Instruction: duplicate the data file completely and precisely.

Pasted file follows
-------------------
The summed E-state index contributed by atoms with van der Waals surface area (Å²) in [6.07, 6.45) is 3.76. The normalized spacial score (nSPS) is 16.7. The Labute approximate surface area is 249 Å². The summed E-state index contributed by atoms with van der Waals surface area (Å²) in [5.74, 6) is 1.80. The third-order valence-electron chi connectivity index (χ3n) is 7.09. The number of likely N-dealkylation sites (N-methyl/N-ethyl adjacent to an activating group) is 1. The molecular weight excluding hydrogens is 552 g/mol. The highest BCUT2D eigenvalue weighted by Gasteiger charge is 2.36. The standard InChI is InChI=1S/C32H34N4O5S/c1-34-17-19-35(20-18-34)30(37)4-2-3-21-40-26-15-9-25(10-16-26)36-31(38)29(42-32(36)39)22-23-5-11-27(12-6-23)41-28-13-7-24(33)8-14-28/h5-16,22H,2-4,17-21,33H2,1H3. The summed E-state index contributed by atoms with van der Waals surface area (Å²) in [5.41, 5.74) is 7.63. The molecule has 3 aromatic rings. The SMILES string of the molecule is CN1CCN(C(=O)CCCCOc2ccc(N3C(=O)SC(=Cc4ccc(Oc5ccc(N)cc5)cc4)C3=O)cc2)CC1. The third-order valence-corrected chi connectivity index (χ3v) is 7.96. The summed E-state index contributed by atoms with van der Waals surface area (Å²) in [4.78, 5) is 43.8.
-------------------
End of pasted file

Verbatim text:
The summed E-state index contributed by atoms with van der Waals surface area (Å²) in [6.07, 6.45) is 3.76. The normalized spacial score (nSPS) is 16.7. The Labute approximate surface area is 249 Å². The summed E-state index contributed by atoms with van der Waals surface area (Å²) in [5.74, 6) is 1.80. The third-order valence-electron chi connectivity index (χ3n) is 7.09. The number of likely N-dealkylation sites (N-methyl/N-ethyl adjacent to an activating group) is 1. The molecular weight excluding hydrogens is 552 g/mol. The highest BCUT2D eigenvalue weighted by Gasteiger charge is 2.36. The standard InChI is InChI=1S/C32H34N4O5S/c1-34-17-19-35(20-18-34)30(37)4-2-3-21-40-26-15-9-25(10-16-26)36-31(38)29(42-32(36)39)22-23-5-11-27(12-6-23)41-28-13-7-24(33)8-14-28/h5-16,22H,2-4,17-21,33H2,1H3. The summed E-state index contributed by atoms with van der Waals surface area (Å²) in [5.41, 5.74) is 7.63. The molecule has 3 aromatic rings. The SMILES string of the molecule is CN1CCN(C(=O)CCCCOc2ccc(N3C(=O)SC(=Cc4ccc(Oc5ccc(N)cc5)cc4)C3=O)cc2)CC1. The third-order valence-corrected chi connectivity index (χ3v) is 7.96. The summed E-state index contributed by atoms with van der Waals surface area (Å²) in [4.78, 5) is 43.8.